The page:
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Bangladesh: Dhaka Becomes Capital of Islamic Culture

The Bangladesh capital Dhaka has been declared as the capital of Islamic culture along with two other cities. The Islamic Educational, Scientific and Cultural Organisation (ISESCO), a subsidiary of Organisation of the Islamic Conference (OIC), has recently declared this. Since 2004, ISESCO has been observing this annual programme to uphold Islamic policies, history, civilization and cultural heritage in its member countries. In 2012, Dhaka has become the capital for the Asian region.

After the arrival of Islam in the Indian sub-continent, the local architecture was influenced by Islamic building designs. The numerous mosques (Masjids) built in Dhaka represent that. Some of these places of worships were erected during the Sultan era, some during the Mughal era and some during the British era. There are also many modern architecture and most of them are influenced by Islamic arts and designs.

Since the Sultan era Masjids are being built in Dhaka. It started with the completion of the Binot Bibi's mosque in 1457 AD. It is called the first worship house for the Muslims in Dhaka. Blogger Juthochari [bn] informed that the establishment collapsed in 2006. The main thrust of erection of mosques happened during the Mughal era. Dhaka was named the capital of Subeh Bengal. Beautiful mosques bearing Islamic designs were built one by one. That time was also crucial for Dhaka to emerge as a capital city.

The influence of Mughal architecture remained also in the British era. It started to change slowly in the Pakistan era. During that time instead of architecture, practical needs were given more importance. The mosques that are being built today have modern elements of architecture. But they lack the culture and architectural excellence. The old mosques in Dhaka show sign of fusion of Islamic designs with designs invented by local craftsmanship. So some of these architectures have earned fame as local designs.

Some old mosques of Dhaka:

Binot Bibi's mosque built in 1457. Image courtesy Wikipedia.

Tara Mosque, which was built during early nineteenth century. Image courtesy Wikipedia.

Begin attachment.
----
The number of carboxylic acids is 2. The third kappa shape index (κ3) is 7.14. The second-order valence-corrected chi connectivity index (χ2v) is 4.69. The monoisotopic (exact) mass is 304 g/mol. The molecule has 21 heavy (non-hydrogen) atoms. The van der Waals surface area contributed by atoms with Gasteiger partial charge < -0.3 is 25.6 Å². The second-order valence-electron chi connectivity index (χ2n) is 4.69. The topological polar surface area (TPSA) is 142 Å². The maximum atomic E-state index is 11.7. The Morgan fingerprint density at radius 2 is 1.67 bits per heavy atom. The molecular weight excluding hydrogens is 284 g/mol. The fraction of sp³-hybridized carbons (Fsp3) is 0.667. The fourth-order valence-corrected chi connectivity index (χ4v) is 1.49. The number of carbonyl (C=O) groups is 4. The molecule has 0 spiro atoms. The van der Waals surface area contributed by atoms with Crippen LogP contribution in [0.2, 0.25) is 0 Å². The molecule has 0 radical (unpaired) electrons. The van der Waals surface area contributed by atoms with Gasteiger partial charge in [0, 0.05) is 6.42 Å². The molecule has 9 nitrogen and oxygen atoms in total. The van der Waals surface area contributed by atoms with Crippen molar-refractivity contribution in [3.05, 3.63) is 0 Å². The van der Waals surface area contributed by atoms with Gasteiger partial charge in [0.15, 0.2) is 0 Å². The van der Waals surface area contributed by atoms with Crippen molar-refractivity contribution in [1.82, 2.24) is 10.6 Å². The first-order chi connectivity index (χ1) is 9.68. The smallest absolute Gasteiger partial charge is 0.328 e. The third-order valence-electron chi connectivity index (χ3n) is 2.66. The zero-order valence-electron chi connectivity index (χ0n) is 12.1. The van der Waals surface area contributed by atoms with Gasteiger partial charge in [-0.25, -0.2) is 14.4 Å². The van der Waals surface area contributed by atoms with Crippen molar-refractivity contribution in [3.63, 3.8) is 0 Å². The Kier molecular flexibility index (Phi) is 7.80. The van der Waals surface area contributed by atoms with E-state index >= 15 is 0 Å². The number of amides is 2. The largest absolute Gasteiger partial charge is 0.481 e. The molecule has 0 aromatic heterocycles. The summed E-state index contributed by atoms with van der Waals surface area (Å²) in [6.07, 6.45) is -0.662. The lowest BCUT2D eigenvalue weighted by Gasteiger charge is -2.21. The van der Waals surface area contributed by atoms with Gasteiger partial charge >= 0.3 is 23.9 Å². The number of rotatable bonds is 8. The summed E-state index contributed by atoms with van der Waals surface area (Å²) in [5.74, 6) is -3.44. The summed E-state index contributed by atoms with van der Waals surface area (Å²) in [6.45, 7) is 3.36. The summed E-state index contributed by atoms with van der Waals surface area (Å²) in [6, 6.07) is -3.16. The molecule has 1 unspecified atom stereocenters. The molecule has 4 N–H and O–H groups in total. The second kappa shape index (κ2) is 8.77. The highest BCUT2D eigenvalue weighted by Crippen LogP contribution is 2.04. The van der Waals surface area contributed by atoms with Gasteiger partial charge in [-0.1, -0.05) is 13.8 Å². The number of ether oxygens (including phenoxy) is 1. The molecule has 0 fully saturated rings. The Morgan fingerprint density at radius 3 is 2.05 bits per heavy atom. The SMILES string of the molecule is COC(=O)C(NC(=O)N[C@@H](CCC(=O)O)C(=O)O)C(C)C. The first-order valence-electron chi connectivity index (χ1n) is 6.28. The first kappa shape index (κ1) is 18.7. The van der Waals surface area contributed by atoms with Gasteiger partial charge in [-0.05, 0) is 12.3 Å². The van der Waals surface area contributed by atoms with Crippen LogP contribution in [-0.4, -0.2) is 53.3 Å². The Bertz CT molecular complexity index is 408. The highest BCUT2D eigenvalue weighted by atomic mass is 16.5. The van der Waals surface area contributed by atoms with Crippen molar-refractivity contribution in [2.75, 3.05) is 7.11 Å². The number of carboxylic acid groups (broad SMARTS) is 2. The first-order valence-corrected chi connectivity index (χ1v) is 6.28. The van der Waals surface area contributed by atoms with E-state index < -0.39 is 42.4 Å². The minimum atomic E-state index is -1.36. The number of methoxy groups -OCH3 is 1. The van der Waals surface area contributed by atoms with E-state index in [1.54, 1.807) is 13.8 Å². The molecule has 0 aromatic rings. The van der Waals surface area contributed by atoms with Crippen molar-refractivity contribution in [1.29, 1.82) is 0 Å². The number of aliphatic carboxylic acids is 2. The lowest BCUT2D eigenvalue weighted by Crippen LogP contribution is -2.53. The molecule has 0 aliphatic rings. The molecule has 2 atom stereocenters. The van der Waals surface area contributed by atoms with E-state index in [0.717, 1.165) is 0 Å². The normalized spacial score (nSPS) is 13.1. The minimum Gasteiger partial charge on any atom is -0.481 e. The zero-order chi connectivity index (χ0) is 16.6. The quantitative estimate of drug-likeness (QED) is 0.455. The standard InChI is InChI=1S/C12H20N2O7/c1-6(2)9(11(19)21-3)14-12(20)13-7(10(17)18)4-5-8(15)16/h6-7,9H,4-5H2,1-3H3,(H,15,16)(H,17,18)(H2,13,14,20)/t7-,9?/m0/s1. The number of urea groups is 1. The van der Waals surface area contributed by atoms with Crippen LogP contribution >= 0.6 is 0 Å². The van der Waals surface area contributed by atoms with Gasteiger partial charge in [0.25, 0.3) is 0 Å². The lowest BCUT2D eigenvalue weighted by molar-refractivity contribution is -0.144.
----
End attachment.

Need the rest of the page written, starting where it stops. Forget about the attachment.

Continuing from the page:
Hazi Shahbaz's Mosque (1679). Image courtesy Wikipedia.

Khan Muhammad Mridha's mosque built in 1706.Image courtesy Wikipedia.

Musa Khan mosque, a pre-Mughal architectural masterpiece. Image courtesy Wikipedia.

Dhaka is also renowned as the city of Mosques [bn]. But many of these establishments bearing Islamic tradition and culture are being neglected and not properly maintained or restored. Some of them are in dilapidated states. In one featured post of Ahmed Firoz the current state of two such establishments – Boror Katara & Choto Katara – have been highlighted. Bara Katara mosque was built from 1643 to 1646 resembling Mughal architecture. Attachments to this mosque had been built removing parts of the structure, which has endangered the beautifully decorated original structure. You can see signboards of new shops, business houses etc inside the structure. Many big rooms had been partitioned to be used as small rooms. The choto Katara, which was built during Shaesta Khan's era (1664), is also on the verge of destruction.

Blogger Hompgro posted a photo blog on the occasion of 400 years of the Dhaka city which highlights many old mosques. One from them is the Musa Khan Mosque built in 1679. Another one is the Hazi Shahbaz Mosque. It was built in 1679. And the Hazi Beg mosque is from 1683. These mosques are on the verge of falling down.

Blogger Razib took photos of many mosques to be added in Wikipedia entries. He was very much disheartened by the dilapidated state of many old mosques in Dhaka:

সেখানে পৌছাতেই মনটা খারাপ হয়ে গেলো। সেই প্রাচীন ভবনটির রক্ষণাবেক্ষণ একেবারেই নেই। কাটরার দেয়াল ঢেকে গায়ে জোড়া লাগিয়ে তৈরী হয়েছে ঘরবাড়ি আর দোকানপাট। কাটরার উপরের দিকটা মাদ্রাসার দখলে। আর ঠিক সামনেই পিডিবির বিশাল একটা ট্রান্সফর্মার ও তারের জট থাকায় পুরো ভবনটাই ঢেকে গেছে।

I was very sad to see the mosque in this state. The old architecture is not maintained at all. Houses were erected adjacent to the walls of the Katara, covering the original structure. The upper stories are occupied by a Madrasah. And right in front there is a transformer placed by the power department (PDB) which is obstructing the view to the mosque.
  • yna sue

    I’m a children’s writer for the young Muslim children and one of the articles I need to write focuses on Bangladesh’s first masjid. However, I am clueless of which ones was the first. The sources on the internet only provides some of the oldest mosques in bangladesh but nothing really directs to the first one. Can I get help from here? I’d be glad to hear your response.

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